Dr. Sugiri Syarief,
Head of Delegation of the Republic of Indonesia
Agenda item 3:
Follow-up actions to the recommendations of the International Conference on Population and Development
New York, 30 March 2009
The Indonesian Delegation would like to congratulate you, Madam Chairperson, on your election to lead the 42nd Session of the Commission on Population and Development. We take this opportunity to express our appreciation as well for the work of the Commission in preparing the insightful report of the Secretary General. We note the report’s perspective that population has a decisive bearing on the achievement of the MDGs. In delivering this statement, my delegation would like to align itself to the statement by the distinguished delegation of Sudan on behalf of the Group of 77 and China.
It is Indonesia’s view that population growth must be well-planned to allow any country to effectively formulate a socio-economic development plan to match its capacity and capability. That type of plan will contribute immeasurably to the social and economic well-being of the country.
On the other hand, large number, high rates of growth and low quality of population will undermine the country’s quest for social and economic progress. As a result, the ideal balance between the quantity and quality of the population will be so skewed as to leave many legitimate needs unattended and unmet.
Indonesia believes that success in creating the right balance between the size of the population and the quality of life it enjoys will bring about positive improvements in all aspects of nations development. The nation will find itself more advanced since its people are able to compete in the global economy. This will facilitate the nation’ssustainable development.
On this matter, Indonesia views birth control through the Family Planning Program particularly in developing countries, as a development necessity. The program must be seen within the context of demographic imperatives which emphasize the need for planned population growth and the fulfillment of individual and couple reproductive rights.
In our long term development plan, 2005-2025, we had calculated that the desired replacement level of fertility would have been achieved by 2015 and sustained until 2025. However, in the last few years, Indonesia realized there were some obstacles affecting the full implementation of its Family Planning Program. Projected targets were not being achieved as expected. Since 1997, there has been a slow progress in controlling the nation’s Total Fertility Rate (TFR). The fertility of low socio-economical group showed an increase. Along with that, there was no marked tendency among the young women to postpone marriage between 2002 and 2007.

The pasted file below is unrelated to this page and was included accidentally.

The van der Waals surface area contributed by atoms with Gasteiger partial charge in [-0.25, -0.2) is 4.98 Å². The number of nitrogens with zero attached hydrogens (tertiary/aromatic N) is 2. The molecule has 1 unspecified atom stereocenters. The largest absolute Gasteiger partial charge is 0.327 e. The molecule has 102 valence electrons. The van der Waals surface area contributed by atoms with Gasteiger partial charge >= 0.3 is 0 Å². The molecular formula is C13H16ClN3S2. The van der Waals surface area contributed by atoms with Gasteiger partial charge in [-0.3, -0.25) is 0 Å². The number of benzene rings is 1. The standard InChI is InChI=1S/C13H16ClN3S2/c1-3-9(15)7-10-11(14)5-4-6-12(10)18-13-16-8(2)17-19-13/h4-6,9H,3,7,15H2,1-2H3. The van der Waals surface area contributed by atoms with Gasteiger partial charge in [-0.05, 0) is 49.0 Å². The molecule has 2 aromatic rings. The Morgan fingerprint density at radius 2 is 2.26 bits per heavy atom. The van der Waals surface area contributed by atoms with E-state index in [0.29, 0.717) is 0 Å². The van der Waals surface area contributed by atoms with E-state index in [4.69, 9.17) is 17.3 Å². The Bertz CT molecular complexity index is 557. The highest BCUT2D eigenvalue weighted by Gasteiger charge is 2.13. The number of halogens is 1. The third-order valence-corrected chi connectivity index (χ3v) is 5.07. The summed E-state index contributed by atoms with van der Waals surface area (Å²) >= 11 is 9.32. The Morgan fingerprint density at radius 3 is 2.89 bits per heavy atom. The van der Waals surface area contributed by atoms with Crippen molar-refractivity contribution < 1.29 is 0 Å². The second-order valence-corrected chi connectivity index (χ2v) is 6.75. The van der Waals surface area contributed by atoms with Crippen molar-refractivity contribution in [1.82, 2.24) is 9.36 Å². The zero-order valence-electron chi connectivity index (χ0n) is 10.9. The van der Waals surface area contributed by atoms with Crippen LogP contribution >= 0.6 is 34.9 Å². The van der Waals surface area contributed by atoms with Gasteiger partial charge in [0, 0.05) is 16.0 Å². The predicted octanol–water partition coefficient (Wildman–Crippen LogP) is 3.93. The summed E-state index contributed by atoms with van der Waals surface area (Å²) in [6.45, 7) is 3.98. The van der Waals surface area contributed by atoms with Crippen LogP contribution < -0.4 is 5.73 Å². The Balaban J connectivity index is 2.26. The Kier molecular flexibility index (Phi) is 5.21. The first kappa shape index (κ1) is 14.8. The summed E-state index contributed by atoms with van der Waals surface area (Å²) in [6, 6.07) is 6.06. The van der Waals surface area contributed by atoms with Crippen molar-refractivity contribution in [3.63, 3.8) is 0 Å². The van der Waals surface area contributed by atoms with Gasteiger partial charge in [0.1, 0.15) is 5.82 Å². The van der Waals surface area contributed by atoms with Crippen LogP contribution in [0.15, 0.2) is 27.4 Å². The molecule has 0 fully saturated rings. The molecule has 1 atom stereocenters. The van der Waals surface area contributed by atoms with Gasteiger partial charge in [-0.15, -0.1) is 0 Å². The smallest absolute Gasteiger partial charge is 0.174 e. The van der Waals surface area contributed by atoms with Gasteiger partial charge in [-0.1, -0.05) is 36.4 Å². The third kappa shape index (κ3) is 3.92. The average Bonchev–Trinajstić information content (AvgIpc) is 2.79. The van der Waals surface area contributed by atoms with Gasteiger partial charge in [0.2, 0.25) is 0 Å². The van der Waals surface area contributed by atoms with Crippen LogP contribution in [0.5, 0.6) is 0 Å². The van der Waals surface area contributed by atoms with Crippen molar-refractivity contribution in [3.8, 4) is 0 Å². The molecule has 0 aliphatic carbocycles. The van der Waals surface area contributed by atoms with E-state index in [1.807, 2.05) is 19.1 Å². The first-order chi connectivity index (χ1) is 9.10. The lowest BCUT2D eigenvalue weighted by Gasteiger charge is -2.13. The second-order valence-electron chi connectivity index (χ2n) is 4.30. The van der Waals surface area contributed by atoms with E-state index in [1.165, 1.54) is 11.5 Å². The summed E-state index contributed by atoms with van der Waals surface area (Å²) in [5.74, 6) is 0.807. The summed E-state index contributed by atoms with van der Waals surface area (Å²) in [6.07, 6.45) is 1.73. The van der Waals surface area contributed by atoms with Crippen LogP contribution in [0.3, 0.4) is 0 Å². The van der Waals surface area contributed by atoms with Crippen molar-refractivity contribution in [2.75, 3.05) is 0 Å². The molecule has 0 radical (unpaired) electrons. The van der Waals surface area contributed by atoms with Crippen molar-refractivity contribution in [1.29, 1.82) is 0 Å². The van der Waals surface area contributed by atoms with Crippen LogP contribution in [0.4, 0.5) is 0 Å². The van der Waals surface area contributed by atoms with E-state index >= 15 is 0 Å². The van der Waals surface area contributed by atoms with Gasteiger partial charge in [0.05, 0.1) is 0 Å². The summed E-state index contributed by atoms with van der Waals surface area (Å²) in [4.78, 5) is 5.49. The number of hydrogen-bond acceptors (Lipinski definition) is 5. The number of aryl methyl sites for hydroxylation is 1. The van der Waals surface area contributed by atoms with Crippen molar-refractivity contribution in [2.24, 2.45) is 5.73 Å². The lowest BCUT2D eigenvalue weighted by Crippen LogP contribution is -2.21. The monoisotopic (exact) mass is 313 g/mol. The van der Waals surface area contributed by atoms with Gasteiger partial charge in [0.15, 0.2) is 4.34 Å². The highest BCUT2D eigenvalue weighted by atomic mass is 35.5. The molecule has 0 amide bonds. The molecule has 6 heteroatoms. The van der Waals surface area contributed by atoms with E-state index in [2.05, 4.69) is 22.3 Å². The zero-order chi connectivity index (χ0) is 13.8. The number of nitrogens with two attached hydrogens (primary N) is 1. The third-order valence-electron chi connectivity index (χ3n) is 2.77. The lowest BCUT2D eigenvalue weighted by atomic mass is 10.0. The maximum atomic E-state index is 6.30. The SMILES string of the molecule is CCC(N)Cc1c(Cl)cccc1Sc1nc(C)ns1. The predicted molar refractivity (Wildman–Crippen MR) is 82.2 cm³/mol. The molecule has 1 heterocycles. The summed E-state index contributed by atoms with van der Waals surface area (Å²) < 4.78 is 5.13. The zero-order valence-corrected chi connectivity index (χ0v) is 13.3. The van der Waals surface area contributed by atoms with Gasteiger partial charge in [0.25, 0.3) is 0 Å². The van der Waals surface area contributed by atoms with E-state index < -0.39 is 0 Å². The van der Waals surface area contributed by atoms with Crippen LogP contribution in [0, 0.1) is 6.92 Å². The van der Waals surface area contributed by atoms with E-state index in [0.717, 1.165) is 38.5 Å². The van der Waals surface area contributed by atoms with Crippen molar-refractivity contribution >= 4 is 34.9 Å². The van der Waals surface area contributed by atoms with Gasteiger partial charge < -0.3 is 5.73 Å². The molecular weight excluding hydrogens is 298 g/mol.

There was a shift as well of the Age Specific Fertility Rate peak from the 25-29 age groups in 2002 to the age group of 20-24 in 2007. A high premium was placed by the society on having children at this time. The contraceptive prevalence rate insignificantly increased from 60.3 percent to 61.4 percent. Unmet need increased from 8.6 percent in 2002 to 9.1 percent in 2007. Furthermore, wide disparities were observed in terms of the birth rate and contraception use among provinces, districts and areas, as well as amongsocio-economic groups.
Those issues depict challenges faced by the Government of Indonesia, both in relation to the nation’s demographic targets and the fulfillment of its reproductive rights, as defined at the national level and in the international commitment of Program of Action of the ICPD and the Millennium Development Goals.
As a result, the Government of Indonesia is currently involved in an attempt to revitalize its family planning program. Towards this end, Indonesia calls on the international community for its cooperation and support.
Permanent Mission of the Republic of Indonesia to the United Nations, New York
325 East 38th Street, New York, NY, 10016, USA
Tel: 1.212.972.8333, Fax: 1.212.972.9780 - www.indonesiamission-ny.org